Court dismisses appeal over kelp harvesting in Bantry Bay

Kelp harvesting in Bantry Bay could be a step closer after a High Court judgement dismissing an appeal against the operation.

Court dismisses appeal over kelp harvesting in Bantry Bay

Kelp harvesting in Bantry Bay could be a step closer after a High Court judgement dismissing an appeal against the operation.

BioAtlantis Ltd, an Irish company based in Tralee, Co Kerry said it had invested over €12m developing a new factory in Tralee where it extracts bioactives from seaweed and secured a licence to harvest wild kelp from Bantry Bay.

It said that less than 0.3% of the total marine area of the Bay will be subject to sustainable harvesting. Approval in principle was first granted in 2011 to harvest kelp in Bantry Bay, with a licence subject to conditions granted in 2014.

The company said prior to the licence being granted the Department of the Environment had consulted with eight State bodies including the National Parks and Wildlife Service, the Marine Institute, and the Sea Fisheries Protection Authority.

However, there has been strong local opposition to the plan, with a judicial review secured in May of last year.

That has yet to be heard but separate High Court proceedings were also launched, seeking an order that the harvesting operation should come under the Planning and Development Act 2000 and not just the provisions of the Foreshore Act 1933 (as amended) under the which the licence was granted.

That issue was heard recently and a judgement handed down on June 6, with Ms Justice Deirdre Murphy dismissing the appeal and finding in favour of BioAtlantis and the Minister of State at the Department of Housing, Planning and Local Government.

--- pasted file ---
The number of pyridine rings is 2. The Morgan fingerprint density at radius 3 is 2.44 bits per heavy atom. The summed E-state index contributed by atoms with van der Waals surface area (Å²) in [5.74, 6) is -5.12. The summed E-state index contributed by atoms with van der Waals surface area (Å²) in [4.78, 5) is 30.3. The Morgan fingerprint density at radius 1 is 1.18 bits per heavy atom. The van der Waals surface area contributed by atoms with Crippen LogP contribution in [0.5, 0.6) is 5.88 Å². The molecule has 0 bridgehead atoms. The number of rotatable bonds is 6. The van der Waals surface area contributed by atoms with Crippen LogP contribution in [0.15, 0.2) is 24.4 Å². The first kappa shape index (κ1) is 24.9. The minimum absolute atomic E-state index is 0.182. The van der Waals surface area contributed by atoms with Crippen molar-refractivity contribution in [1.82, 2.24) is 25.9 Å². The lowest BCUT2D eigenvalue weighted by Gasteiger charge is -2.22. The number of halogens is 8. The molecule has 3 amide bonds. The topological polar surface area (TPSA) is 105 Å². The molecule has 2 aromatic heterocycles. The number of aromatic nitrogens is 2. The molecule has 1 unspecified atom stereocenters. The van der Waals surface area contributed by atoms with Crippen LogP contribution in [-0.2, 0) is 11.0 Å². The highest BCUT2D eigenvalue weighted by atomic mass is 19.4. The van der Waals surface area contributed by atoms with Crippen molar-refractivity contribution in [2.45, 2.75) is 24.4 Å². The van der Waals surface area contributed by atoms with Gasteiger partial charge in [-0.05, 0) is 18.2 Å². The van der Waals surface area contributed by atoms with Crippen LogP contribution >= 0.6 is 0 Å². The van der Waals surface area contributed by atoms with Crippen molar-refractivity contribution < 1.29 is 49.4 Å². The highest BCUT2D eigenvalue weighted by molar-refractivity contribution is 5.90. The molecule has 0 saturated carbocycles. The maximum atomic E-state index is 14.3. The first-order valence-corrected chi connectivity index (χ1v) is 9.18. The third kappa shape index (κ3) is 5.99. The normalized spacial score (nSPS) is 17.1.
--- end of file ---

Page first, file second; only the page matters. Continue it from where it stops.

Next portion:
In the judgement Ms Justice Murphy said: "Were the Applicant’s submissions correct, it appears to the Court that all trawling, prawn fishing and activities of that nature would all, equally, require planning. It is basically the harvesting of the bounty of the sea, and it does not require planning.

"As the Applicant has not proved that the harvesting of kelp is development within the meaning of the Planning Act, he has not established that kelp harvesting is an unauthorised development, and his application must fail.”

She also said: "The harvesting of kelp, like the catching of fish, is controlled by licence issued under either the Foreshore Act or the Fisheries Act. The harvesting of kelp does not, therefore, constitute a material change of use within the meaning of the Planning and Development Act.”

Ms Justice Murphy said there was "strong empirical evidence, as a result of Storm Darwin in 2014, that kelp regenerates", referring to a Baseline Study conducted in 2017 showing that kelp was "abundant as ever”.

BioAtlantis CEO John T O'Sullivan said the court proceedings had cost BioAtlantis a considerable amount resources and money to respond to.

"They spent eight days outlining their objections; it took us just a day-and-half to refute every single one," Mr O’Sullivan said.

A spokesman for John Casey, who brought the injunction, said they would have to consider the full judgement and added that it would most likely be the subject of an appeal.

The separate judicial review is due to be heard from June 25.

This story was amended at 7.30pm on June 11, 2019.

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